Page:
Citizen: An American Lyric

Chapter 3

This chapter, similar to Chapter 1, is composed of events in the form of micro-aggressions. These events take place in seemingly normal places. The only difference is that Rankine does not express her physiological responses and instead questions their responses in some cases debating the remarks internally, while she has revelations of communication, through real world experiences. Also, a pattern reveals that most characters in the book that are not "black" are never ethnic specific. Though, through language and key words it is known that they are not "black".

Rankine begins the chapter with an instance where she was called a "nappy headed ho" by her friend when she was late after traveling a distance to a distinct neighborhood known as Santa Monica.

Then, proceeding that paragraph, a picture of the Rutgers women's basketball team of 2007 appears. It displays the image of five black females sitting down in their track suits from April 10. This image, she tells us later in the next paragraph, refers to the women that were called "nappy headed hos" on live television by the host of MSNBC's Imus in the Morning, Don Imus. Indeed, a blog from Media Matters for America says that Don Imus referred to the Rutgers University women's basketball team, which is eight black and two white players, as "nappy-headed hos" immediately after the show's executive producer, Bernard McGuirk, called the team "hard-core hos." Later, former Imus sports announcer Sid Rosenberg, who was filling in for sportscaster Chris Carlin, said: "The more I look at Rutgers, they look exactly like the [National Basketball Association's] Toronto Raptors." This form of micro-aggression reference is common throughout Citizen.

Rankine refers to her own personal micro-aggressions and others of importance in real world situations that might have seemed flagrant. Rankine does not wish to cope with her statement. "Maybe the content of her statement is irrelevant and she only means to signal the stereotype of 'black people time' by employing what she perceives to be 'black people language.' Maybe she is jealous of whoever kept you and wants to suggest you are nothing or everything to her. Maybe she wants to have a belated conversation about Don Imus and the women's basketball team he insulted with this language. You don’t know. You don’t know what she means. You don’t know what response she expects from you nor do you care" (Rankine, 39-40). She notes the moment of awkwardness of it after she has pointed it out. Then continues to describe more moments of micro-aggressions. "At the end of a brief phone conversation, you tell the manager you are speaking with that you will come by his office to sign the form. When you arrive and announce yourself, he blurts out, I didn’t know you were black! I didn’t mean to say that, he then says. Aloud, you say. What? he asks. You didn’t mean to say that aloud. Your transaction goes swiftly after that." After this, a revelation she has appears when she overhears an author responding to a question from the audience during his book promotion. The book or author are not noted but his response impacts Rankine." Someone in the audience asks the man promoting his new book on humor what makes something funny. His answer is what you expect—context. After a pause he adds that if someone said something, like about someone, and you were with your friends you would probably laugh, but if they said it out in public where black people could hear what was said, you might not […] Only then do you realize you are among 'the others out in public' and not among 'friends'" (Rankine, 43-46).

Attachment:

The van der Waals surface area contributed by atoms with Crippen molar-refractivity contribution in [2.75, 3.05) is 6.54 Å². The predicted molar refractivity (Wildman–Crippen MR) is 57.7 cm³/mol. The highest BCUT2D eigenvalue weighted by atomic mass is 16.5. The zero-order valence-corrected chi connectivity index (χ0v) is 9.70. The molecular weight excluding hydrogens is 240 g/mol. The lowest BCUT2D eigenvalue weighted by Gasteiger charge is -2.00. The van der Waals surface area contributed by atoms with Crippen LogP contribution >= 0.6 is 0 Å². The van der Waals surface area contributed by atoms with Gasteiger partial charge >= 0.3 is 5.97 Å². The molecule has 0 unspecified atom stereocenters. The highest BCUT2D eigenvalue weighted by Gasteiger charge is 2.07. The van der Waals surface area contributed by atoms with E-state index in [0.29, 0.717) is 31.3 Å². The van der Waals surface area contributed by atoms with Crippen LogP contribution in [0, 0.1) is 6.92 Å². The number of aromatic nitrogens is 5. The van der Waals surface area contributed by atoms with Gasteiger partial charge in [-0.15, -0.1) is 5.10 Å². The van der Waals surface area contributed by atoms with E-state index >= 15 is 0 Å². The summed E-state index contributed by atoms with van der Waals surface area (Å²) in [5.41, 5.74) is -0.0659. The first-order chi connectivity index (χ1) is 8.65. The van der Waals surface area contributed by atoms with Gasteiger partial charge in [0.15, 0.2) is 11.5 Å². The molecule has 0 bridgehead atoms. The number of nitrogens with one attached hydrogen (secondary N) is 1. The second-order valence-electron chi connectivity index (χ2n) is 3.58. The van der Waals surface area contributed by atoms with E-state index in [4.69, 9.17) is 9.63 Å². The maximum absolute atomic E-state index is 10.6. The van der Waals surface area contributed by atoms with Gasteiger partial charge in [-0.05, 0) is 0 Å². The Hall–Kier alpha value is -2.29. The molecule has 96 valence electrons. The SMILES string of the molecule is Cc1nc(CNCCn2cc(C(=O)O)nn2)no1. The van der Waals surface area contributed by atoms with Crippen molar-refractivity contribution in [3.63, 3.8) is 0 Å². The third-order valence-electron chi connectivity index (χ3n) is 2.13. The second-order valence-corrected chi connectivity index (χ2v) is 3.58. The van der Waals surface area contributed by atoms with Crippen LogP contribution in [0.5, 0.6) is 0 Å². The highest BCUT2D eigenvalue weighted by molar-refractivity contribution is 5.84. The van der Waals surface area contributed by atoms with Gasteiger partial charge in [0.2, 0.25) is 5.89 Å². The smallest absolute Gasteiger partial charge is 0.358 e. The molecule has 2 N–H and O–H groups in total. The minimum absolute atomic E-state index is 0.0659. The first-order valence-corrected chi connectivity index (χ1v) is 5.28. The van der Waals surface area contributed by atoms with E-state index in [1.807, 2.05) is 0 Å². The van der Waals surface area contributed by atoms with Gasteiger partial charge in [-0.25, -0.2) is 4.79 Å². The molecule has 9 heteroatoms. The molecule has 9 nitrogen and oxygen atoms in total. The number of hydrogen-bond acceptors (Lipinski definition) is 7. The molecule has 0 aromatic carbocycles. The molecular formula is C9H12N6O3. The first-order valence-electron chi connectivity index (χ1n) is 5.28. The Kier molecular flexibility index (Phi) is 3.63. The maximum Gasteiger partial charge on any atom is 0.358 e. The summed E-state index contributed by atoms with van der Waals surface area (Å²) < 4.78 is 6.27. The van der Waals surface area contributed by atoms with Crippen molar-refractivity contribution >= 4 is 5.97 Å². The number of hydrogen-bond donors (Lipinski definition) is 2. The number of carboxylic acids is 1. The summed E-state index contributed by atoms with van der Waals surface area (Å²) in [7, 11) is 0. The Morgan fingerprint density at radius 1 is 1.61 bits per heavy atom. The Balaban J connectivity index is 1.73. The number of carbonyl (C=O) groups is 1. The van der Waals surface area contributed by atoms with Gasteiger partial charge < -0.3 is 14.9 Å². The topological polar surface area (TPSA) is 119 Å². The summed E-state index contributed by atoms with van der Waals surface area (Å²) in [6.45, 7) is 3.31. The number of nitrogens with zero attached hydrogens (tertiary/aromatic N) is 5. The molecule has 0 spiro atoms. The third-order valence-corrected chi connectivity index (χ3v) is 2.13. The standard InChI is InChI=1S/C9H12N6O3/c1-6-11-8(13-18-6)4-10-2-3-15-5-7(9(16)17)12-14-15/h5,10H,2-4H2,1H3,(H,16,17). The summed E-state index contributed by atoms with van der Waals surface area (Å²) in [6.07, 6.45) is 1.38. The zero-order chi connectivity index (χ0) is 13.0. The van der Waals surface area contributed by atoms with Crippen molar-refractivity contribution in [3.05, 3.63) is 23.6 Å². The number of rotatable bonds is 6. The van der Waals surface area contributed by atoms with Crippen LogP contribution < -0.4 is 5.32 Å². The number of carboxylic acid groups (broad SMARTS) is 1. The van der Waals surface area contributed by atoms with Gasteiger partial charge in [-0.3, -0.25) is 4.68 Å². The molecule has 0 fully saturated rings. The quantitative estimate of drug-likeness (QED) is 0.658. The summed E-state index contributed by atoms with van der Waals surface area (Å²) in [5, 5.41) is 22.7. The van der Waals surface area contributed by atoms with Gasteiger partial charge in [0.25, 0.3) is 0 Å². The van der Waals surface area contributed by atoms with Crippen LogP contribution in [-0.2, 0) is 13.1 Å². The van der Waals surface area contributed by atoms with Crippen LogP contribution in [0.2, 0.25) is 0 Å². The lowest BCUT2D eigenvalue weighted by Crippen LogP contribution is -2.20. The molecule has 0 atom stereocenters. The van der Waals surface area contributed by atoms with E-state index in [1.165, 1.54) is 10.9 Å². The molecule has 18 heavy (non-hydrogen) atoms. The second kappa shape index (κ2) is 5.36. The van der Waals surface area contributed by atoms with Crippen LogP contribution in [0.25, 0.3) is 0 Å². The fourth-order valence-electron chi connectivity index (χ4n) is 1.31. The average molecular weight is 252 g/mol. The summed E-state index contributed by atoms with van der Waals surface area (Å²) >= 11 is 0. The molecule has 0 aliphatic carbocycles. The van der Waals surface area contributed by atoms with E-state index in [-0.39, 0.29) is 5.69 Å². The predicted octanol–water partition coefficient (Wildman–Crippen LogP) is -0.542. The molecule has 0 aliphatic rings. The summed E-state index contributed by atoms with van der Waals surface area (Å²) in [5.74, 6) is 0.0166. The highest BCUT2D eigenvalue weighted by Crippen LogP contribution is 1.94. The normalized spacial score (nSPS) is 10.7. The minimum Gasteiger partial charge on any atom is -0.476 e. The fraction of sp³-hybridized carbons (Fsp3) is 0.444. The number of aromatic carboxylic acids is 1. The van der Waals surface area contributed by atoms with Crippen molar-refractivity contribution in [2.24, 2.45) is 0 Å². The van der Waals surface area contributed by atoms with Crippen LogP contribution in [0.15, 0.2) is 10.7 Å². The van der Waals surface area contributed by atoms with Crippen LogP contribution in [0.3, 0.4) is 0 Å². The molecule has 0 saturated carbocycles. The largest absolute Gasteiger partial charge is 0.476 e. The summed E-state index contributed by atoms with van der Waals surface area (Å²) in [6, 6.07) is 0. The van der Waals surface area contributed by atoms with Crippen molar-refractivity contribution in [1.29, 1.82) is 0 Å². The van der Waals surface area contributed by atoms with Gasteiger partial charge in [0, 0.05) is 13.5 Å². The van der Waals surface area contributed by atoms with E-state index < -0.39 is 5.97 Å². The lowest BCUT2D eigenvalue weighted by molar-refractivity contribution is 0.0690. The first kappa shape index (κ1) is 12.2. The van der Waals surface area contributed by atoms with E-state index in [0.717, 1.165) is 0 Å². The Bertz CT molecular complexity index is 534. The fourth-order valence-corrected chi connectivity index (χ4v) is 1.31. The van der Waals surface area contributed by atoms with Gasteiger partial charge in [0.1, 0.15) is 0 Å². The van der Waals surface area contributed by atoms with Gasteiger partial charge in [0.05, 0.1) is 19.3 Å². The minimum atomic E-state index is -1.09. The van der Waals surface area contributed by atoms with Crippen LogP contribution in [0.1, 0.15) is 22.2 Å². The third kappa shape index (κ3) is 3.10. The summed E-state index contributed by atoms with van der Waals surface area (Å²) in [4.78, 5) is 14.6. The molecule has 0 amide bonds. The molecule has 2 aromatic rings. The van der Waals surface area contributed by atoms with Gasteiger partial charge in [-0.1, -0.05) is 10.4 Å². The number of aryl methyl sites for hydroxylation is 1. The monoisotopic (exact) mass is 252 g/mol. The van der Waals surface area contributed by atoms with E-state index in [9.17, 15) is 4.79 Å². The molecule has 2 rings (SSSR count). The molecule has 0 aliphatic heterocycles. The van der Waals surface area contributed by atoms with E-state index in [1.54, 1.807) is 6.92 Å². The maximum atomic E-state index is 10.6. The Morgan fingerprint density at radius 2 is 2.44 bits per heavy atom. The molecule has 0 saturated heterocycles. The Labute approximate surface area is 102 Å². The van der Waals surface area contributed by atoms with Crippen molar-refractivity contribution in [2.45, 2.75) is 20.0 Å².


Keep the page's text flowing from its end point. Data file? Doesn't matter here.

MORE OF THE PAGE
Again she has another revelation, but this time she recalls a question to Judith Butler. This is after the previous statement. "Our very being exposes us to the address of another, she answers. We suffer from the condition of being addressable. Our emotional openness, she adds, is carried by our addressability. Language navigates this" (Rankine, 43-46), "you begin to understand yourself as rendered hyper-visible in the face of such language acts. Language that feels hurtful is intended to exploit all the ways that you are present. Your alertness, your openness, and your desire to engage actually demand your presence, your looking up, your talking back, and, as insane as it is, saying please" (43-46). Then after a few more awkward encounters with her day-to-day life with micro-aggressions. Rankine inserts another photograph into the book. This one has a similar style tone in the wording of it. It is monotone and without punctuation and the words do not connect at some parts making sure to fill the page, yet, the continuous phrase when read still allows the viewer to fully distinguish the what is being said. Even though it says feel it is not in the traditional sense of emotions or sensory type. Instead it is talking about the color of one's skin. The words "I do not always feel colored" and "I feel most colored when I am thrown against a sharp white background." These phrases embody the main theme of the chapter as it summarizes the racial struggles one of color might face due to their appearance in a socially dominated white society causing one to question their identity.

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